Undergraduate Course: POSTCOLONIAL AFRICAN LITERATURE IN PORTUGUESE (ordinary) (ELCH09021)
|School||School of Literatures, Languages and Cultures
||College||College of Arts, Humanities and Social Sciences
|Credit level (Normal year taken)||SCQF Level 9 (Year 3 Undergraduate)
||Availability||Available to all students
|Summary||This course will introduce major topics in Lusophone African Literature and Culture from the colonial period (still under Portuguese rule) until Cape Verde, Angola and Mozambique¿s independence between 1974 and 1975. A wide-ranging selection of novels and short stories will be studied in the context of historical and political events. Particular attention will be paid to the following themes: nation-building, colonialism and post-colonialism; race and regionalism; gender and sexuality; revolution and ideology. These topics will allow the student to think and write comparatively, and to combine detailed textual analysis with theoretical debate and a consideration of historical and cultural factors. Background information and relevant aspects of critical theory will be examined during seminars. The course runs for two hours per week for 11 weeks. Classes will be a mixture of lecture, seminar and student-led discussion.
Week 1 Introduction
Week 2 What is Postcolonial literature?
Week 3 Race in Cape Verde: Baltasar Lopes, Chiquinho (1947)
Week 4 (Post)colonial resistance in the Empire (I) Angola: Castro Soromenho, Terra Morta (1949)
Week 5 (Post)colonial resistance in the Empire (II) Mozambique: Luís Bernardo Honwana, Nós Matámos o Cão-Tinhoso (1964)
Week 6 The colonial war: Pepetela, Mayombe (1979)
Week 7 The birth of a country (I) Mozambique: Mia Couto, Terra Sonâmbula (1992)
Week 8 The birth of a country (II) Angola: José Eduardo Agualusa, Estação das Chuvas (1992)
Week 9 Modernity & Social Critique in Cape Verde: Germano Almeida, O Testamento do Senhor Napumoceno (1989)
Week 10 Gender, sexuality & resistance: Paulina Chiziane, Niketche ¿ uma história de poligamia (2002)
Week 11 Conclusions and revision
Entry Requirements (not applicable to Visiting Students)
||Other requirements|| None
|Additional Costs|| Students must purchase copies of the set texts
Information for Visiting Students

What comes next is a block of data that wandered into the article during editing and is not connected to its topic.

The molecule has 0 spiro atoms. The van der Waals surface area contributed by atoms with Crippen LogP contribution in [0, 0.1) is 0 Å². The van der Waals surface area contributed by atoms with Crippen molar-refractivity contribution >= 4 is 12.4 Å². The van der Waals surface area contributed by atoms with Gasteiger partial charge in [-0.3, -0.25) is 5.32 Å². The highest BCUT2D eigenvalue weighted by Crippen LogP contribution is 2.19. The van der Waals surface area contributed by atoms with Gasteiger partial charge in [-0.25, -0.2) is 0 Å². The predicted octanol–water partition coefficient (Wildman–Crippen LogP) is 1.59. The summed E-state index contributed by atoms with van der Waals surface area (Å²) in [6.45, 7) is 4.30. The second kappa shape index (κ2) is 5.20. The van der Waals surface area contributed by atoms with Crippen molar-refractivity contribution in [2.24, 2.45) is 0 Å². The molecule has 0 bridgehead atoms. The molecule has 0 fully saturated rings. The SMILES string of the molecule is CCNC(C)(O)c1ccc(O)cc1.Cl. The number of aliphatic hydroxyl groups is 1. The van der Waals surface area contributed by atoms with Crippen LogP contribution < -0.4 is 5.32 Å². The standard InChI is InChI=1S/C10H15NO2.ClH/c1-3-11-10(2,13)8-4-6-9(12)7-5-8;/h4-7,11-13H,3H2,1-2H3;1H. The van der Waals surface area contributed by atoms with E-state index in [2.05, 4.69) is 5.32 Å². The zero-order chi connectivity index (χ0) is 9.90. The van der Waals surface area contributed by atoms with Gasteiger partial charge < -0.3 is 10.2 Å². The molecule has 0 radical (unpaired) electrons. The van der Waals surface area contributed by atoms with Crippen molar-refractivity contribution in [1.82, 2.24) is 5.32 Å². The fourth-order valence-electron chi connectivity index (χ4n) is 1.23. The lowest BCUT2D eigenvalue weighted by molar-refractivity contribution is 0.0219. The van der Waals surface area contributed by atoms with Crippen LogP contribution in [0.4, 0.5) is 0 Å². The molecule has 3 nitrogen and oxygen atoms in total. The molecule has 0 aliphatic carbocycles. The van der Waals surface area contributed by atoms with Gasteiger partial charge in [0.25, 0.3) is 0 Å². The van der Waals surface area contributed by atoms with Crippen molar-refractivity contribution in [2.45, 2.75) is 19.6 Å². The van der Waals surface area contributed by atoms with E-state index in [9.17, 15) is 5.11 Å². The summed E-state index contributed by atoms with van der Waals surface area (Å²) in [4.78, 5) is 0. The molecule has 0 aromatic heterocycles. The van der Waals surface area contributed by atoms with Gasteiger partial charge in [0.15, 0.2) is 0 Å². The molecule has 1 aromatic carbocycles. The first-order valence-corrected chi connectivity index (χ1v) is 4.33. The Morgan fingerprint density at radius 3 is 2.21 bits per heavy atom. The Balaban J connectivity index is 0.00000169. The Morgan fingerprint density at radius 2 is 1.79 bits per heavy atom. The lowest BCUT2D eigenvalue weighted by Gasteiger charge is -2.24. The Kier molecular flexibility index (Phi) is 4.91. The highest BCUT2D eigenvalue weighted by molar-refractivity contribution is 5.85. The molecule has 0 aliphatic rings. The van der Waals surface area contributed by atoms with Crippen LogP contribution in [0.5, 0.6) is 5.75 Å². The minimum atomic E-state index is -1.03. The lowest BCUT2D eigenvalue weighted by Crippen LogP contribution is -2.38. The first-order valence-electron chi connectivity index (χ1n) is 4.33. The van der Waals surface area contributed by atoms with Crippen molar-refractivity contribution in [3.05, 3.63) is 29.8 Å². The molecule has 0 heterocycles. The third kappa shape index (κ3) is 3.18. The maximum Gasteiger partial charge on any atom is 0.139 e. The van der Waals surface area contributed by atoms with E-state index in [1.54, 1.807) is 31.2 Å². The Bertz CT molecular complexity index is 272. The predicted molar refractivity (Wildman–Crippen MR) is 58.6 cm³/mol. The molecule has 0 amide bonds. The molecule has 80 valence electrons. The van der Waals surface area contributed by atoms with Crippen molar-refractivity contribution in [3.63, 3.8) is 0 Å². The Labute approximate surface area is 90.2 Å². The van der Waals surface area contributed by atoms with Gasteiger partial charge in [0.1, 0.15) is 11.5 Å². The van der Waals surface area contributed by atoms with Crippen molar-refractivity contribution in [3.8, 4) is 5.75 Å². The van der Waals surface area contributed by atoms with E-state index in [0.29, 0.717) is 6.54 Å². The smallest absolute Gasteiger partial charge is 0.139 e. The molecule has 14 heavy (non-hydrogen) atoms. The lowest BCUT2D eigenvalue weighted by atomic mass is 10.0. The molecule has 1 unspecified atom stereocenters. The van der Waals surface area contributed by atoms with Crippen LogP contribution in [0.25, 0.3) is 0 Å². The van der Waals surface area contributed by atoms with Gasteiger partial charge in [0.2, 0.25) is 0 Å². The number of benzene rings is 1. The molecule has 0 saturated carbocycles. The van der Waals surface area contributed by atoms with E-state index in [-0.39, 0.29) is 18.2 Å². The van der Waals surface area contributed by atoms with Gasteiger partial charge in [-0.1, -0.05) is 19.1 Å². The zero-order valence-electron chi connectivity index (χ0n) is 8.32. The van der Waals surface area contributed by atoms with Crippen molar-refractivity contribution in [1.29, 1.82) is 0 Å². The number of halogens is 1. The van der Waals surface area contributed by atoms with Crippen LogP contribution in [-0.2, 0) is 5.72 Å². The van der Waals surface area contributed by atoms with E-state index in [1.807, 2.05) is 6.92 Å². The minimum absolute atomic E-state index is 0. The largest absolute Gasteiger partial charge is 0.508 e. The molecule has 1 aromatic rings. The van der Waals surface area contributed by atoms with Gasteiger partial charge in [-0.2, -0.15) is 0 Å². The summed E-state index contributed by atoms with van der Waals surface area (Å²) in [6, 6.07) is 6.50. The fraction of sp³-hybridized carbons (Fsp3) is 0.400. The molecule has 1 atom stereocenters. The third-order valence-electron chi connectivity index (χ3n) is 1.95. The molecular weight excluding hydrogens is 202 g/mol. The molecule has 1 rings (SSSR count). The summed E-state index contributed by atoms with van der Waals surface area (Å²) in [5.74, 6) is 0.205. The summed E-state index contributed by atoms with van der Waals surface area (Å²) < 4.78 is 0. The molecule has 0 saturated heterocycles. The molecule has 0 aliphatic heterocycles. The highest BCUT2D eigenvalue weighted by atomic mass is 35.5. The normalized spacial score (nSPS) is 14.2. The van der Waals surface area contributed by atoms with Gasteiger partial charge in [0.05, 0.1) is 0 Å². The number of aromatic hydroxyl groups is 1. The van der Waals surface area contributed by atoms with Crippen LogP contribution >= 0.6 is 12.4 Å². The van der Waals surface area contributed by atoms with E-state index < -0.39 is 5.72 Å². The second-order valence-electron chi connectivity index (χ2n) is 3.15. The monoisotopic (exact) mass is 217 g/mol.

|Pre-requisites||In order to be eligible to take 4th Year Options, Visiting Students should have the equivalent of at least two years of study at University level of the appropriate language(s) and culture(s).
|High Demand Course?
Course Delivery Information
|Academic year 2021/22, Available to all students (SV1)
|Learning and Teaching activities (Further Info)
Programme Level Learning and Teaching Hours 4,
Directed Learning and Independent Learning Hours
|Assessment (Further Info)
|Additional Information (Assessment)
||This course is assessed by coursework only (100%)
60% final essay
20% oral presentation of essay plan
|No Exam Information
On completion of this course, the student will be able to:
- Students will be able to demonstrate an understanding of the major themes and trends in Lusophone-African cultural expression from the colonial period until independence and post-colonial times.
- Students will be able to show awareness of the variety and diversity of Lusophone African culture as it is expressed in Literature.
- Students will be able to demonstrate their improved skills of literary criticism and theoretical analysis.
- Students will be able to enhance their writing and presentation skills through a variety of techniques, from essay writing to seminar presentations.
Baltasar Lopes, Chiquinho (1947)
Castro Soromenho, Terra Morta (1949)
Luis Bernardo Honwana, Nos Matamos o Cao-Tinhoso (1964)
Pepetela, Mayombe (1979)
Mia Couto, Terra sonambula (1992)
Jose Eduardo Agualusa, Estacao das Chuvas (1992)
Germano Almeida, O testamento do Senhor Napumoceno (1989)
Paulina Chiziane, Niketche - uma historia de poligamia (2002)
Phillip rothwell (ed.), Re-evaluating Mozambique (Portuguese Literary and cultural Studies)
Phillip Rothwell (ed.) Remembering Angola (Portuguese Literary and Cultural Studies)
Phillip Rothwell, A Postmodern Nationalist: Truth, Orality, and Gender in the work of Mia Couto
Ana Mafalda Leite, Hilary Owen, Rita Chaves, Livia Apa (eds) Narrating the Postcolonial Nation: Mapping Angola and Mozambique
Hilary Owen, Mother Africa, Father Marx
Patrick Chabal (ed.) Postcolonial Liteerrature of Lisophone Africa.
Patrick Chabal (ed.) A History of Postcolonial Lusophone Africa
Bill Ahscroft, The Empire Writes Back: Theory and Practice in Post-colonial Literatures
Bill Ahscroft, Gareth Griffiths and Helen Tiffin, Post-colonial Studies: the key concepts
Fernando Arenas, Lusophone Arica: Beyond Independence
|Graduate Attributes and Skills
|Course organiser||Dr Raquel Ribeiro
Tel: (0131 6)51 7112
|Course secretary||Miss Kat Zabecka
Tel: (0131 6)50 4026